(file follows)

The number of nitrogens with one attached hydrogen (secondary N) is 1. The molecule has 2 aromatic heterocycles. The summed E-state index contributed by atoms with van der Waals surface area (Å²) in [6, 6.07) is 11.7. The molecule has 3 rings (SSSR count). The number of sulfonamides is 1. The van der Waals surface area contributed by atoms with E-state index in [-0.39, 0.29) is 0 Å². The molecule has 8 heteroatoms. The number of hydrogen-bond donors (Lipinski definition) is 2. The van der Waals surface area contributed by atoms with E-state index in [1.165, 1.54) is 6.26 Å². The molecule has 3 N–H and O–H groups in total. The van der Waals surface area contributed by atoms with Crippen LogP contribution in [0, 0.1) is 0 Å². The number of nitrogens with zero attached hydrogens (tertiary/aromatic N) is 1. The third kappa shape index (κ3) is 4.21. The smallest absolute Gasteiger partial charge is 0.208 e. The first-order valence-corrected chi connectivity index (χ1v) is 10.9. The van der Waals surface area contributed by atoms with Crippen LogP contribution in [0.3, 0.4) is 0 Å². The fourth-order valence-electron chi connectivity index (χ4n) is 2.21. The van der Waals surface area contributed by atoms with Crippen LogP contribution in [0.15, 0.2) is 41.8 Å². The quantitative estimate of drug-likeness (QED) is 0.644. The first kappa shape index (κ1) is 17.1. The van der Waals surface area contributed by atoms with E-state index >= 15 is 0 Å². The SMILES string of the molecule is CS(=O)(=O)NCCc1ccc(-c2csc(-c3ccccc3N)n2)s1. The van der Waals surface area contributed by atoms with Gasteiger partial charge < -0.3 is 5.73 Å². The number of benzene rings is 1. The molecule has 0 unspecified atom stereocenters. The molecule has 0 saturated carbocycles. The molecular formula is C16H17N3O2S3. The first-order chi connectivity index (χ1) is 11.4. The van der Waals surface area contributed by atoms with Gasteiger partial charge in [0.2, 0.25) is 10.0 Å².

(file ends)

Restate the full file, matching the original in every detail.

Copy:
The number of nitrogens with one attached hydrogen (secondary N) is 1. The molecule has 2 aromatic heterocycles. The summed E-state index contributed by atoms with van der Waals surface area (Å²) in [6, 6.07) is 11.7. The molecule has 3 rings (SSSR count). The number of sulfonamides is 1. The van der Waals surface area contributed by atoms with E-state index in [-0.39, 0.29) is 0 Å². The molecule has 8 heteroatoms. The number of hydrogen-bond donors (Lipinski definition) is 2. The van der Waals surface area contributed by atoms with E-state index in [1.165, 1.54) is 6.26 Å². The molecule has 3 N–H and O–H groups in total. The van der Waals surface area contributed by atoms with Crippen LogP contribution in [0, 0.1) is 0 Å². The number of nitrogens with zero attached hydrogens (tertiary/aromatic N) is 1. The third kappa shape index (κ3) is 4.21. The smallest absolute Gasteiger partial charge is 0.208 e. The first-order valence-corrected chi connectivity index (χ1v) is 10.9. The van der Waals surface area contributed by atoms with Crippen LogP contribution in [0.3, 0.4) is 0 Å². The fourth-order valence-electron chi connectivity index (χ4n) is 2.21. The van der Waals surface area contributed by atoms with Crippen LogP contribution in [0.15, 0.2) is 41.8 Å². The quantitative estimate of drug-likeness (QED) is 0.644. The first kappa shape index (κ1) is 17.1. The van der Waals surface area contributed by atoms with E-state index >= 15 is 0 Å². The SMILES string of the molecule is CS(=O)(=O)NCCc1ccc(-c2csc(-c3ccccc3N)n2)s1. The van der Waals surface area contributed by atoms with Gasteiger partial charge < -0.3 is 5.73 Å². The number of benzene rings is 1. The molecule has 0 unspecified atom stereocenters. The molecule has 0 saturated carbocycles. The molecular formula is C16H17N3O2S3. The first-order chi connectivity index (χ1) is 11.4. The van der Waals surface area contributed by atoms with Gasteiger partial charge in [0.2, 0.25) is 10.0 Å².